Definition of atone
: to make amends : to provide or serve as reparation or compensation for something bad or unwelcome —usually + for He wanted to atone for his sins. “But I think that he has within him a capacity for love, and an unselfishness, which almost atones for his dishonesty. — Anthony Trollope
1 : to make reparation or supply satisfaction for : expiate —used in the passive voice with for a crime that must be atoned for
2 obsolete : reconcile
atone was our Word of the Day on 05/19/2013. Hear the podcast!
Did You Know?
Atone comes to us from the combination in Middle English of at and on, the latter of which is an old variant of one. Together they meant "in harmony." (In current English, we use at one with a similar suggestion of harmony in such phrases as "at one with nature.") When it first entered English, atone meant "to reconcile and suggested the restoration of a peaceful and harmonious state between people or groups." These days the verb specifically implies addressing the damage (or disharmony) caused by one's own behavior.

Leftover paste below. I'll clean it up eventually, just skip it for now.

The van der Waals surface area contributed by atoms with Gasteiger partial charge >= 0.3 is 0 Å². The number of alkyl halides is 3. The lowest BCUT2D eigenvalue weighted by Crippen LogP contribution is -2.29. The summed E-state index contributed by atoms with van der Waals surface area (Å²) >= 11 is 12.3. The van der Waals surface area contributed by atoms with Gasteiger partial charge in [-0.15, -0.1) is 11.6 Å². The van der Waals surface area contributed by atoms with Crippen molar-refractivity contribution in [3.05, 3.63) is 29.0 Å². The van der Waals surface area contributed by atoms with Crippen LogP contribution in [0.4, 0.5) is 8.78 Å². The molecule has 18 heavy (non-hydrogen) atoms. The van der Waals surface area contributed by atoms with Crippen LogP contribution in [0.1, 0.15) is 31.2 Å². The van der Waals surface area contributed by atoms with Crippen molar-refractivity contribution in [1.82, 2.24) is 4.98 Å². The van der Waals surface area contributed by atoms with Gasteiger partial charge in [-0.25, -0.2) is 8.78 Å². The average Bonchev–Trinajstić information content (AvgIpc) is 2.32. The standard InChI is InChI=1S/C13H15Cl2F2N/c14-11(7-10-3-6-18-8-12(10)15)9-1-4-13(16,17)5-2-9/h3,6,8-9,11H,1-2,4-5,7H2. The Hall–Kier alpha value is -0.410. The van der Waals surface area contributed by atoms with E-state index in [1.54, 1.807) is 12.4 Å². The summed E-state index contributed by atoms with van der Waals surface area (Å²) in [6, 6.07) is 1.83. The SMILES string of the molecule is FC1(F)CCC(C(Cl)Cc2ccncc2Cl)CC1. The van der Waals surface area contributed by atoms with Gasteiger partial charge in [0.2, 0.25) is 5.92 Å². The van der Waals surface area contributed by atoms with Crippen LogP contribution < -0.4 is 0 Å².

Origin and Etymology of atone
Middle English, to become reconciled, from at on in harmony, from at + on one
First Known Use: 1574
ATONE Defined for English Language Learners
Definition of atone for English Language Learners
: to do something good as a way to show that you are sorry about doing something bad
ATONE Defined for Kids
Definition of atone for Students
: to do something to make up for a wrong … her grandmother watched over her with untiring devotion, as if trying to atone for some past mistake … — Louisa May Alcott, Little Women
Seen and Heard
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